Skip to main content
​Pumpkin Patch Here I Come

​Pumpkin Patch Here I Come

Sep 16, 2020

This year may go down as one of the most stressful years on record. The pandemic alone has caused more grief than any recent calamity in memory, and it's been incredibly stressful for kids who have been cooped up for months. The kids may be back in school now, but that may quickly change. At least summer is finally ending, and autumn is almost here and with it, Halloween.

Halloween means a lot of things: dressing up, trick or treating, and decorating, to name a few. As a family, we find one of the most enjoyable ways to decorate is carving pumpkins. Pumpkins are in ample supply in the fall, and this year seems no different. They are arriving in our local grocery stores, and it won't be long before trucks full of them are sitting in parking lots, offering them for sale.

Getting a pumpkin from a grocery store, or out of a pickup truck, is the simple way to do it. It's fast, and if you can keep the kids from fighting in the grocery store, easy to do. But there's another option: the pumpkin patch. Going to the pumpkin patch has become a family tradition over the last several years, and we can't wait to go this year.

'What is a pumpkin patch?' I can hear some of you ask. Well, a lot of farms that grow pumpkins will allow you to go pick out your pumpkin right off the vine. That doesn't sound very exciting, but most pumpkin patches aren't just fields of unpicked pumpkins. Most offer a lot of fun activities that can make an enjoyable family outing.

In previous years, we've gone to several pumpkin patches near our home. In just a drive of an hour or less, the entire family is enjoying a warm fall day outside. The activities available are surprisingly robust, especially considering that it's centered on a field of pumpkins.

First off, carnival games: These are at carnivals and state fairs all over the country, and they are a common sight at pumpkin patches. Depending on which patch you go to, you might find these games watched over by an employee but free to play for anybody. Or the games may require a ticket or token, which you can buy when arriving at the pumpkin patch. You might heft the hammer to play the high striker, throw some skeet balls, or shoot basketballs.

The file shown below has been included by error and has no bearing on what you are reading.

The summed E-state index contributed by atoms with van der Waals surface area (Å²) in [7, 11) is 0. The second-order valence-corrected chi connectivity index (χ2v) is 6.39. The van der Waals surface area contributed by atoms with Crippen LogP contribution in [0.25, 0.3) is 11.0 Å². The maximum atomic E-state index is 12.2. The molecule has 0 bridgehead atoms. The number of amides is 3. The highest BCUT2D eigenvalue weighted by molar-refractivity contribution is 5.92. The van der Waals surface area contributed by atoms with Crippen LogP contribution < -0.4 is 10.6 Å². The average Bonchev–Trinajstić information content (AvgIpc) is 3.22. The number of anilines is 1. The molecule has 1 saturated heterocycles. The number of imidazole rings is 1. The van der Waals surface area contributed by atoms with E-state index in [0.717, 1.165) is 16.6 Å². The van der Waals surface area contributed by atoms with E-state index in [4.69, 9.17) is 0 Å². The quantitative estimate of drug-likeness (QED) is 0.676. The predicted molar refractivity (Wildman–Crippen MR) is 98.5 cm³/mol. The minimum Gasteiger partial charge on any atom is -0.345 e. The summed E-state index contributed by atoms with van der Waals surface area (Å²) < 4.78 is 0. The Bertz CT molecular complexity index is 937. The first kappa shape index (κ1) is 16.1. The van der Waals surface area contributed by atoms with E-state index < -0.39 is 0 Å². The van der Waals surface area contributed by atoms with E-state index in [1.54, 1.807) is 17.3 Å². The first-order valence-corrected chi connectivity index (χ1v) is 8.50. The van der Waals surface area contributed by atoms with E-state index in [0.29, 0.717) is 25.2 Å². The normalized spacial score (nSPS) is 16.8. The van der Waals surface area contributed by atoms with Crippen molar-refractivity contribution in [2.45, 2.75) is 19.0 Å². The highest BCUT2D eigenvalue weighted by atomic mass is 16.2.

Then there are bounce houses or bounce platforms. Many pumpkin patches offer smaller bounce houses, and the kids love spending time in them. One patch that we particularly enjoy going to each year has a large inflatable bounce pad that can accommodate several adults besides children. The kids love it because they can bounce with mom and dad, and we like it because it's easier to watch the kids and keep them safe when we're hopping with them.

Another feature common to most pumpkin patches is the potato sack slide. These slides look like angled waves and are typically yellow. The kids love going down the falls, and our favorite pumpkin patch doesn't require a ticket to ride down them, making it a popular feature. The tall one even gives dad a bit of a rush when he goes down it.

We've been going to pumpkin patches for several years now, and a more and more common feature is the corn or straw maze. This is usually in a field near the pumpkin patch, and it may be a more prominent attraction for some people than the patch itself. The farmers grow the corn or straw all year, then cut fancy patterns throughout it. The kids love getting lost in the maze and can honestly spend hours wandering around it, playing tag, or using markers to do a scavenger hunt.

Finally, there's the pumpkin patch. Our favorite pumpkin patch makes the experience unique by providing a wagon ride to the patch. Once there, an actor dressed as a witch tells a fun spooky story involving the farm and the pumpkins. Then we can each choose a pumpkin to take home. After we accept the wagon back, we can buy lunch at the concessions stand, eat in the picnic area, and then enjoy some of the attractions we missed. Visiting the pumpkin patch makes a family memory that beats buying a pumpkin at the grocery store any day.